|Bid||293.03 x 1100|
|Ask||293.56 x 800|
|Day's Range||291.99 - 295.69|
|52 Week Range||250.10 - 408.83|
|PE Ratio (TTM)||8.40|
|Earnings Date||Jul 25, 2018 - Jul 30, 2018|
|Forward Dividend & Yield||N/A (N/A)|
|1y Target Est||376.44|
Renowned investor Warren Buffett does not suffer fools gladly, and has a short list of other money managers whom he admires greatly. One of these is longtime right-hand man Charlie Munger at Berkshire Hathaway.
There’s a great irony to the merger craze that has swept the media world. The deals are all being driven by a desperate attempt to catch up with Netflix, even though a few years ago any rich and savvy media company could have acquired the upstart for what would now seem a relatively small sum. In 2013, just as Netflix (NFLX) was launching House of Cards, its first original show, the streaming pioneer had a market value of just $10 billion.
A New York regulator threatened Thursday to revoke its approval of Charter Communications Inc.’s takeover of Time Warner Cable Inc., saying Charter had failed to hit goals for expanding broadband service that were a condition of the deal. The New York State Public Service Commission also ordered Charter Communications, known as Spectrum, to pay $2 million as a penalty. John Rhodes, chairman of the Public Service Commission, said the company must implement the regulator’s required conditions “or run the risk of more severe consequences”—a breakup of the merger.
Comcast Corp. and AT&T Inc. have made audacious moves to become media distribution and content conglomerates, but one of the industry’s most powerful players is skeptical of that approach and doesn’t plan to follow suit: cable tycoon John Malone. In an interview this week, Mr. Malone, a pioneer of the cable industry who owns significant stakes in No. 2 U.S. cable operator Charter Communications and cable-channel owner Discovery Inc., said he doesn’t plan to consolidate his empire into a vertically integrated content and distribution player any time soon. “Why would I put Discovery together with Charter?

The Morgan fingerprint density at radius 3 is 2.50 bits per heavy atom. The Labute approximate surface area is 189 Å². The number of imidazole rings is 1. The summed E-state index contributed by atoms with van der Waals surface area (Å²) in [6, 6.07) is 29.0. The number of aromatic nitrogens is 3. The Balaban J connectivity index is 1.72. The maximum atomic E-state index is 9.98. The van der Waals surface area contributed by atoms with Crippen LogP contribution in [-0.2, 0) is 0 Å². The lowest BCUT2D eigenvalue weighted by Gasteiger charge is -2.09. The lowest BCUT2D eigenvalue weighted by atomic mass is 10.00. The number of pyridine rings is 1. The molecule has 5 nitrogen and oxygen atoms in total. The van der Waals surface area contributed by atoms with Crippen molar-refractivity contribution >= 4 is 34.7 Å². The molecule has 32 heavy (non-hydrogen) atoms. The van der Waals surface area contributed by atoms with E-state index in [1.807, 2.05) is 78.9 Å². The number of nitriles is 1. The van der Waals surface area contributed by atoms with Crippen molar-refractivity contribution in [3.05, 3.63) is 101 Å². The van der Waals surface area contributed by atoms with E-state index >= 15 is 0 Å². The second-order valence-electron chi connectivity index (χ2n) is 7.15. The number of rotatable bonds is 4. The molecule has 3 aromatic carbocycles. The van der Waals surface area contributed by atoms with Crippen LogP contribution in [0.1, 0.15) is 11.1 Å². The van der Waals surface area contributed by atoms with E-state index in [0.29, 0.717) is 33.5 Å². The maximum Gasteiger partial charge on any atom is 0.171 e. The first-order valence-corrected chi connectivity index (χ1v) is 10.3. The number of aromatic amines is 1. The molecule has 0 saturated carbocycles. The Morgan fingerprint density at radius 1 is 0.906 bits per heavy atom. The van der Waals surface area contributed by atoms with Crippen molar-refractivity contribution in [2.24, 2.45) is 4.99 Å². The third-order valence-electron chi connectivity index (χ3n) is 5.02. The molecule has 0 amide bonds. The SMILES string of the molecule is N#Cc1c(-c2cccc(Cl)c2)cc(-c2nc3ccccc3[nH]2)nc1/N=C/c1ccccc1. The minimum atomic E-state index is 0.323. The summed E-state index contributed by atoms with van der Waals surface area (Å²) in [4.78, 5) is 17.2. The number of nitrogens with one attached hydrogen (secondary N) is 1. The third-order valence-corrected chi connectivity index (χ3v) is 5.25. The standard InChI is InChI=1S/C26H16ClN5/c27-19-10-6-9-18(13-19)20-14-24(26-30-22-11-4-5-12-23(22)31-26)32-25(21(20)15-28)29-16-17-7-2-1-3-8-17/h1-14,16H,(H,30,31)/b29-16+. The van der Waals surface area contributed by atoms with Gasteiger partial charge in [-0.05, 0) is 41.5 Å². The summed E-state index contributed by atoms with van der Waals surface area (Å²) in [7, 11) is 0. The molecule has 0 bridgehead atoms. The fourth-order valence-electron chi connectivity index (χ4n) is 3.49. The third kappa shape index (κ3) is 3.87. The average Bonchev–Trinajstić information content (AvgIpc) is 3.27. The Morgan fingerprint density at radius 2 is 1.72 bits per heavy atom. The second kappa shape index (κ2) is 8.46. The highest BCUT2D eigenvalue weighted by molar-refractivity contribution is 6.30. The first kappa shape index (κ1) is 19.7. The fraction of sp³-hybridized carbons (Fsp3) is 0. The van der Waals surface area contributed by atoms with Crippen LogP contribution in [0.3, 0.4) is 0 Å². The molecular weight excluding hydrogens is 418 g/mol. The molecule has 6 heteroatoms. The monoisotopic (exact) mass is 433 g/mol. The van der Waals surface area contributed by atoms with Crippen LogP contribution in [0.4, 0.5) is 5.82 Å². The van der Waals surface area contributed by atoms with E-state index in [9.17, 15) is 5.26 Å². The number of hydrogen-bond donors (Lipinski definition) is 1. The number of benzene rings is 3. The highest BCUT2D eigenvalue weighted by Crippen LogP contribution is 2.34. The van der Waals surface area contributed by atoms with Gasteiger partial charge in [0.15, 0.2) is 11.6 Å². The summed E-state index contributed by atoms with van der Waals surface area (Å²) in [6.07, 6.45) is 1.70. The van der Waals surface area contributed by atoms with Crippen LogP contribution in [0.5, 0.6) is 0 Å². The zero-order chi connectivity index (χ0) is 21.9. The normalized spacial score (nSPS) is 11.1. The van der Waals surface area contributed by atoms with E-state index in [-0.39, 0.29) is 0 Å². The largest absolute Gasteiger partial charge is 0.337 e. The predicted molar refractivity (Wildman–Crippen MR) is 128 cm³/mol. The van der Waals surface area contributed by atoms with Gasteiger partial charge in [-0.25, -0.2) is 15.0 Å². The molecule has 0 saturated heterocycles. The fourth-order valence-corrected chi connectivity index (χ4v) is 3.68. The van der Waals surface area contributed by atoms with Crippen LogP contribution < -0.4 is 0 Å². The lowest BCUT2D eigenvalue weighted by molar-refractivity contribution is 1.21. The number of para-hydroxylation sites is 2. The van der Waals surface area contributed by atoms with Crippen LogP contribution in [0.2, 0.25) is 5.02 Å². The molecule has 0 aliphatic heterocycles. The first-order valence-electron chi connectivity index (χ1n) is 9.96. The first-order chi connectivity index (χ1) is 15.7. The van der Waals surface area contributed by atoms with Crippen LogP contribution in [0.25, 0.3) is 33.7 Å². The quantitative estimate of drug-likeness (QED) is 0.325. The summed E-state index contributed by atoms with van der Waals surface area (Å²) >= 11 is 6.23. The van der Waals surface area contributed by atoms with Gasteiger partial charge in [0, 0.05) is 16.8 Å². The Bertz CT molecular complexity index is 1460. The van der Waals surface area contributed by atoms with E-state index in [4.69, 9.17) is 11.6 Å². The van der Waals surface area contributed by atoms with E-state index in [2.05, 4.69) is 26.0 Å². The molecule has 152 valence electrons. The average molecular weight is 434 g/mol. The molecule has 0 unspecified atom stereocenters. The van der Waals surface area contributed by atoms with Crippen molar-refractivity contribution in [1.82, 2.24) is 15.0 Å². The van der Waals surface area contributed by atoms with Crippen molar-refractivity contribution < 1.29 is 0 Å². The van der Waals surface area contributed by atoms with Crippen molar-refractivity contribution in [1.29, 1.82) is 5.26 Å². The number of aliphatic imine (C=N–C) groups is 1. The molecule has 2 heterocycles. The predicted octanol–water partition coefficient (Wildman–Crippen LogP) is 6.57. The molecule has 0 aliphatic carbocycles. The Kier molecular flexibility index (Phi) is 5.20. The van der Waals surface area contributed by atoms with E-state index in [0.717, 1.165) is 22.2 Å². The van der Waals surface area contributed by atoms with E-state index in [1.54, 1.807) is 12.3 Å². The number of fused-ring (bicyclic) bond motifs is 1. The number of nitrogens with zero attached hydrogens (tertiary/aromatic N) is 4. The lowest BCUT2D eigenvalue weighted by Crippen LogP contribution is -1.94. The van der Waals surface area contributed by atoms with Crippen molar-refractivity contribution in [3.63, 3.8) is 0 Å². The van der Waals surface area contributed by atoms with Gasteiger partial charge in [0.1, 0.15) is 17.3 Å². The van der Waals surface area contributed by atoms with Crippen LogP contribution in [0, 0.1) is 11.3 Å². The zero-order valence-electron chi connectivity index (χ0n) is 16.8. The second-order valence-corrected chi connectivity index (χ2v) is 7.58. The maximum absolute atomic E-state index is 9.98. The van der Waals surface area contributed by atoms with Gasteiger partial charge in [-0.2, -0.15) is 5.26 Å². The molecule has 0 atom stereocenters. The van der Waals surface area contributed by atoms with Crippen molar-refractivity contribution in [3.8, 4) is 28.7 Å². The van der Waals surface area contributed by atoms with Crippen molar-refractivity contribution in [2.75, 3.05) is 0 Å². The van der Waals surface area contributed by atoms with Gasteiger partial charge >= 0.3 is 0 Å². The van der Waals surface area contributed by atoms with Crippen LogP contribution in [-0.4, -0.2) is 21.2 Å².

Investors pursuing a solid, dependable stock investment can often be led to Charter Communications Inc (NASDAQ:CHTR), a large-cap worth US$80.07B. One reason being its ‘too big to fail’ aura whichRead More...
Verizon (VZ) views its mobile wholesale services as profitable, and it’s optimistic about the business of licensing wireless agreements. The company could provide an opportunity for growth, especially when its MVNOs are targeting segments that Verizon doesn’t actively pursue. Comcast (CMCSA) and Charter Communications (CHTR) have a reseller agreement that empowers them to launch their own wireless operations using Verizon’s network.
NEW YORK, June 14, 2018-- In new independent research reports released early this morning, Fundamental Markets released its latest key findings for all current investors, traders, and shareholders of Charter ...
The Zacks Analyst Blog Highlights: AT&T, Verizon Communications, Comcast and Charter Communications
As phone companies and cable operators continue to be under pressure from Netflix (NFLX) and the other “over-the-top” services, the really bad news for the media and telcos is a slowing of capital returns, writes Jefferies & Co.’s John Janedis, who yesterday took over coverage of AT&T (T), Verizon Communications (VZ), Comcast (CMCSA), and Charter Communications (CHTR) from his colleague Scott Goldman. In a report, Janedis kicks off his coverage with a Hold rating on AT&T, Verizon and Charter, and a Buy rating on Comcast, though all four seem frankly at risk of slowing payouts to shareholders, in the form of dividends and buybacks that may not have much upside from current levels.
Short interest is low for CHTR with fewer than 5% of shares on loan. The last change in the short interest score occurred more than 1 month ago and implies that there has been little change in sentiment among investors who seek to profit from falling equity prices.